In April, the state of Mississippi did something unusual. It made the definition of man and woman a matter of law: “Male (man) or female (woman) refer to an individual’s immutable biological sex as objectively determined by anatomy and genetics at time of birth.”
The Magnolia state is not alone in grappling with the meaning of gender and sex. This spring, after North Carolina’s legislature ordered public agencies and local school boards to allow people to use only public bathrooms that correspond to their biological sex at birth, the U.S. Department of Justice announced it is suing the state. A similar bathroom bill was passed and vetoed earlier this spring in South Dakota. And the people of Washington will vote on a bathrooms ballot initiative in November.
America is experiencing a period of profound gender anxiety. Mainstream understandings of “gender” are changing, which may be why Mississippi legislators felt the need to codify concepts that have always seemed culturally implicit. Perhaps because the stakes are so basic, both sides tend to draw the other as caricatures: Those opposed to transgender bathroom rights are obvious bigots; those who support them want to allow “men in women’s bathrooms” and enable other predatory behavior.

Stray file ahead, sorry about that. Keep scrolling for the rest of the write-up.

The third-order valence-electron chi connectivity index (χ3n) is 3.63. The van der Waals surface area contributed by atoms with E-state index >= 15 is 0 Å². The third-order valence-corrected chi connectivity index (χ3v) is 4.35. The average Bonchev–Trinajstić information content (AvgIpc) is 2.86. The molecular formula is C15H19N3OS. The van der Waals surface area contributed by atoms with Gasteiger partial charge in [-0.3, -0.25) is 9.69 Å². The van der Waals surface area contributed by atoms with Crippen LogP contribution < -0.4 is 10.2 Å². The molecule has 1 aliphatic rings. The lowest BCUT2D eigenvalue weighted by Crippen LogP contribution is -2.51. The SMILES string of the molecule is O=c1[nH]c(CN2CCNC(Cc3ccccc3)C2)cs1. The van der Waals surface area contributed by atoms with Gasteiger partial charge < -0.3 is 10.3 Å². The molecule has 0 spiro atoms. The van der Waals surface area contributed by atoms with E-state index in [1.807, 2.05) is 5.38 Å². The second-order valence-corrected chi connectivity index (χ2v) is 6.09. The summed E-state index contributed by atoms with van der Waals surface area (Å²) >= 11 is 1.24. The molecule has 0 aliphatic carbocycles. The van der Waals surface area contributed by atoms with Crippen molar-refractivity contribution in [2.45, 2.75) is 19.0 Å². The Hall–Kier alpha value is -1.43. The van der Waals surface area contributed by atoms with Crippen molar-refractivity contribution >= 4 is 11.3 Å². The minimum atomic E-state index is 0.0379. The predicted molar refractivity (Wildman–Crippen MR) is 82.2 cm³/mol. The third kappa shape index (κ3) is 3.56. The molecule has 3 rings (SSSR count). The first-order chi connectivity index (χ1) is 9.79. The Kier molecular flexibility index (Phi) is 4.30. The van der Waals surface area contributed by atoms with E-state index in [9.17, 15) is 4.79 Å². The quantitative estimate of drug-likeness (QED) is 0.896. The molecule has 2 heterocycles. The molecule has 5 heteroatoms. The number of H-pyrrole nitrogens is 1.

Bigotry—fear or animus toward transgender people—is undoubtedly part of the outcry over bathrooms. But that’s not a sufficient explanation. To some Americans, maleness and femaleness is a basic, absolute part of what makes us human, a fact that undergirds their faith, sense of self, and daily life. To others, gender is mutable, ambiguous, and ultimately chosen.
American culture has been shifting in this direction for some time, pushed along by academic gender theorists, the sexual revolution, and the gay-rights movement. But even as feminists argued for decades that gender is socially constructed and multi-formed, and increasing numbers of people became open about being gay, lesbian, or bisexual, most Americans remained comfortable with the notion that some people are men and some people are women. All of a sudden, a different consensus seems to have emerged.
Culture can be selectively avoided, but the law cannot. Although some states have long protected transgender people’s access to public spaces, like bathrooms, those laws have been scattershot—roughly half the country does not have them. Until very recently, the federal government has not definitively protected transgender rights. Now, state governments that formerly did not concern themselves with these issues are being forced to confront them. And so are their people.
read more at: http://www.theatlantic.com/politics/archive/2016/05/americas-profound-gender-anxiety/484856/